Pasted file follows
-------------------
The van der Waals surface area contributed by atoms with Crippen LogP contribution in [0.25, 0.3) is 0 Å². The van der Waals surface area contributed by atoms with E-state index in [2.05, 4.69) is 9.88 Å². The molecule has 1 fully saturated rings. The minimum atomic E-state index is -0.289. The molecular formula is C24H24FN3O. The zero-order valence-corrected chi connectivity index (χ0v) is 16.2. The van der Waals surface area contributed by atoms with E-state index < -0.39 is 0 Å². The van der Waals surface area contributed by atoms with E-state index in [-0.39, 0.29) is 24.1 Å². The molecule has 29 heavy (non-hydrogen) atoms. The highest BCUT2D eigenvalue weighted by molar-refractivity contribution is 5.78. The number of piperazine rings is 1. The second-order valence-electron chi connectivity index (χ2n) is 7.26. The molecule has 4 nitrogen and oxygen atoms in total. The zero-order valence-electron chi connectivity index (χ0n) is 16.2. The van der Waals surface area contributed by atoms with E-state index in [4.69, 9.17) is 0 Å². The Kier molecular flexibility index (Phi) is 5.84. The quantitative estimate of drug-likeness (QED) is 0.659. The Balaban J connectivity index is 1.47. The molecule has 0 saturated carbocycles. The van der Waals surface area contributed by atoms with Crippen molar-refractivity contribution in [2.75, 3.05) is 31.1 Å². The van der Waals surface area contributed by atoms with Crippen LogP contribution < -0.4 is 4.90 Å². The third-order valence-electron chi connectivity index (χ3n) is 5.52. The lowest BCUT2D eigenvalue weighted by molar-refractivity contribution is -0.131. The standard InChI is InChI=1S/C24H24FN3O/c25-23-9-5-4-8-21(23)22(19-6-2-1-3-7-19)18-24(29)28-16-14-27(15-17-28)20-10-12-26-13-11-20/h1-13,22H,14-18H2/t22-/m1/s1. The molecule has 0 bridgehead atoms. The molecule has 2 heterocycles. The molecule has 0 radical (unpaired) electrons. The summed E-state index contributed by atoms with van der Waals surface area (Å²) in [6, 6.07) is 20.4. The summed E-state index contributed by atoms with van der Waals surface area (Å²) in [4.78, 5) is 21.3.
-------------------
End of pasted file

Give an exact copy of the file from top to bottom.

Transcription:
The van der Waals surface area contributed by atoms with Crippen LogP contribution in [0.25, 0.3) is 0 Å². The van der Waals surface area contributed by atoms with E-state index in [2.05, 4.69) is 9.88 Å². The molecule has 1 fully saturated rings. The minimum atomic E-state index is -0.289. The molecular formula is C24H24FN3O. The zero-order valence-corrected chi connectivity index (χ0v) is 16.2. The van der Waals surface area contributed by atoms with E-state index < -0.39 is 0 Å². The van der Waals surface area contributed by atoms with E-state index in [-0.39, 0.29) is 24.1 Å². The molecule has 29 heavy (non-hydrogen) atoms. The highest BCUT2D eigenvalue weighted by molar-refractivity contribution is 5.78. The number of piperazine rings is 1. The second-order valence-electron chi connectivity index (χ2n) is 7.26. The molecule has 4 nitrogen and oxygen atoms in total. The zero-order valence-electron chi connectivity index (χ0n) is 16.2. The van der Waals surface area contributed by atoms with E-state index in [4.69, 9.17) is 0 Å². The Kier molecular flexibility index (Phi) is 5.84. The quantitative estimate of drug-likeness (QED) is 0.659. The Balaban J connectivity index is 1.47. The molecule has 0 saturated carbocycles. The van der Waals surface area contributed by atoms with Crippen molar-refractivity contribution in [2.75, 3.05) is 31.1 Å². The van der Waals surface area contributed by atoms with Crippen LogP contribution < -0.4 is 4.90 Å². The third-order valence-electron chi connectivity index (χ3n) is 5.52. The lowest BCUT2D eigenvalue weighted by molar-refractivity contribution is -0.131. The standard InChI is InChI=1S/C24H24FN3O/c25-23-9-5-4-8-21(23)22(19-6-2-1-3-7-19)18-24(29)28-16-14-27(15-17-28)20-10-12-26-13-11-20/h1-13,22H,14-18H2/t22-/m1/s1. The molecule has 0 bridgehead atoms. The molecule has 2 heterocycles. The molecule has 0 radical (unpaired) electrons. The summed E-state index contributed by atoms with van der Waals surface area (Å²) in [6, 6.07) is 20.4. The summed E-state index contributed by atoms with van der Waals surface area (Å²) in [4.78, 5) is 21.3.